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Lumbar Spondylosis

Lumbar spondylosis is a term describing the degeneration of the cartilage and bones of the lower back (lumbar vertebrae) and is most frequently attributed to osteoarthritis, spinal stenosis or spondylolisthesis. Spondylosis is a broad term applicable to any form of degeneration in the spine, which naturally occurs as people age.

Adults 60 years and older are at greater risk of lumbar spondylosis, though abnormal wear on the spine can accelerate the degenerative process.

Lumbar Spondylosis Symptoms

Possible symptoms include lower back pain and stiffness in the morning and evening; leg pain while standing or walking; decreased height; and sudden sharp back pain. Pain intensity and duration can vary. Other common symptoms include:

  • Sciatica
  • Stiffness or loss of flexibility
  • Pain relief sitting or lying down

Lumbar Spondylosis Treatment

Your doctor and other health professionals can help you manage your pain and stay as active as possible. Cold packs and heat therapy may help relieve pain during flare-ups. Your doctor may also refer you to a physical therapist, who will give you exercises to strengthen, condition and stretch your back muscles. Epidural steroid  (anti-inflammatory) injections may help relieve pain, and low doses of prescription medications may help some patients whose long-term back pain interferes with daily activities.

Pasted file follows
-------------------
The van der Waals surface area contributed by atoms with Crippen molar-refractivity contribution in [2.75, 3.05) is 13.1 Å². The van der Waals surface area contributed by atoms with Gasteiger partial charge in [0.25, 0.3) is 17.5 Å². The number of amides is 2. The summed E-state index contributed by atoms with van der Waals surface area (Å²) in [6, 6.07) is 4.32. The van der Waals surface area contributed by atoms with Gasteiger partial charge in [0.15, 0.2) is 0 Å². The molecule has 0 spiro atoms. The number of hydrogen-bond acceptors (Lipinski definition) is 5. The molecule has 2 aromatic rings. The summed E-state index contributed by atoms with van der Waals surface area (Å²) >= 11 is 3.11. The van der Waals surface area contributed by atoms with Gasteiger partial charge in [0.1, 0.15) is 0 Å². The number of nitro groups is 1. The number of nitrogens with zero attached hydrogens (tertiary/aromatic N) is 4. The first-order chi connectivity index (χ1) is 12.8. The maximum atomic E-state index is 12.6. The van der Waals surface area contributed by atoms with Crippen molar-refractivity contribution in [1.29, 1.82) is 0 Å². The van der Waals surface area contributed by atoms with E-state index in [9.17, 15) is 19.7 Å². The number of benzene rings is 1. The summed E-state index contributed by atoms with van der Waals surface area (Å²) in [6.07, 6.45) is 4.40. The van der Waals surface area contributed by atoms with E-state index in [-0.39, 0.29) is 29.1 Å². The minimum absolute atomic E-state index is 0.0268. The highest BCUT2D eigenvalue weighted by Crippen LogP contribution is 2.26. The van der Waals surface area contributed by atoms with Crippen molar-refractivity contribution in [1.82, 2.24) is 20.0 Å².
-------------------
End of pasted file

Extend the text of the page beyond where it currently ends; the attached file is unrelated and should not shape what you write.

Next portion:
If pain caused by lumbar spondylosis does not respond to these treatments, or if you have a loss of movement or feeling, surgery may be done to relieve pressure on the nerves or spinal cord.

Lumbar Spondylosis Surgery

Surgical options to help relieve pain caused by lumbar spondylosis include:

  • Lumbar laminectomy
  • Lumbar discectomy
  • Lumbar microdiscectomy

Neck and Spine Regions

In medical terminology, the spine is divided into regions that correspond to their position along the vertebrae in the backbone. These sections are:

  • Cervical vertebrae in the neck (C1-C7)
  • Thoracic vertebrae in the upper back (T1-T12)
  • Lumbar vertebrae in the lower back (L1-L5)
  • Sacral vertebrae in the pelvic region (S1-S5)

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